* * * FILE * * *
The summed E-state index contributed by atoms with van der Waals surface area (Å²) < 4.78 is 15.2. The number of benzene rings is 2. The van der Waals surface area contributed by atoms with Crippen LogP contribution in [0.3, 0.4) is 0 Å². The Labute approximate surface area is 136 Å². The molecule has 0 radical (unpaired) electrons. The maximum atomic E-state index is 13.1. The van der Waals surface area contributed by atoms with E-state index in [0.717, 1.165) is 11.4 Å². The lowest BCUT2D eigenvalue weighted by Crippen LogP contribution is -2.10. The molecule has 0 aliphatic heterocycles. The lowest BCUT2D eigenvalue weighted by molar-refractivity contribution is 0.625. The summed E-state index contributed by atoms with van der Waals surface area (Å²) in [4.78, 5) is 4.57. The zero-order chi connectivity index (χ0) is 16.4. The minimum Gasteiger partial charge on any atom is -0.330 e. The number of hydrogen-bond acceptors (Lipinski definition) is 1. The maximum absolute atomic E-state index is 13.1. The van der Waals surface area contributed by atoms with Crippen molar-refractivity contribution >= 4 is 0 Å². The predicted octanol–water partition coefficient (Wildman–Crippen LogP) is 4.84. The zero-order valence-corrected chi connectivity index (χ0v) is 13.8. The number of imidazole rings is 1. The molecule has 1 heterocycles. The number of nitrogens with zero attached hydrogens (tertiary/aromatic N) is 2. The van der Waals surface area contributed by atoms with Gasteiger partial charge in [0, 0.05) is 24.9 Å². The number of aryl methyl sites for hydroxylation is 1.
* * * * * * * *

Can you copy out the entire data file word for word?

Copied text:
The summed E-state index contributed by atoms with van der Waals surface area (Å²) < 4.78 is 15.2. The number of benzene rings is 2. The van der Waals surface area contributed by atoms with Crippen LogP contribution in [0.3, 0.4) is 0 Å². The Labute approximate surface area is 136 Å². The molecule has 0 radical (unpaired) electrons. The maximum atomic E-state index is 13.1. The van der Waals surface area contributed by atoms with E-state index in [0.717, 1.165) is 11.4 Å². The lowest BCUT2D eigenvalue weighted by Crippen LogP contribution is -2.10. The molecule has 0 aliphatic heterocycles. The lowest BCUT2D eigenvalue weighted by molar-refractivity contribution is 0.625. The summed E-state index contributed by atoms with van der Waals surface area (Å²) in [4.78, 5) is 4.57. The zero-order chi connectivity index (χ0) is 16.4. The minimum Gasteiger partial charge on any atom is -0.330 e. The number of hydrogen-bond acceptors (Lipinski definition) is 1. The maximum absolute atomic E-state index is 13.1. The van der Waals surface area contributed by atoms with Crippen molar-refractivity contribution >= 4 is 0 Å². The predicted octanol–water partition coefficient (Wildman–Crippen LogP) is 4.84. The zero-order valence-corrected chi connectivity index (χ0v) is 13.8. The number of imidazole rings is 1. The molecule has 1 heterocycles. The number of nitrogens with zero attached hydrogens (tertiary/aromatic N) is 2. The van der Waals surface area contributed by atoms with Gasteiger partial charge in [0, 0.05) is 24.9 Å². The number of aryl methyl sites for hydroxylation is 1.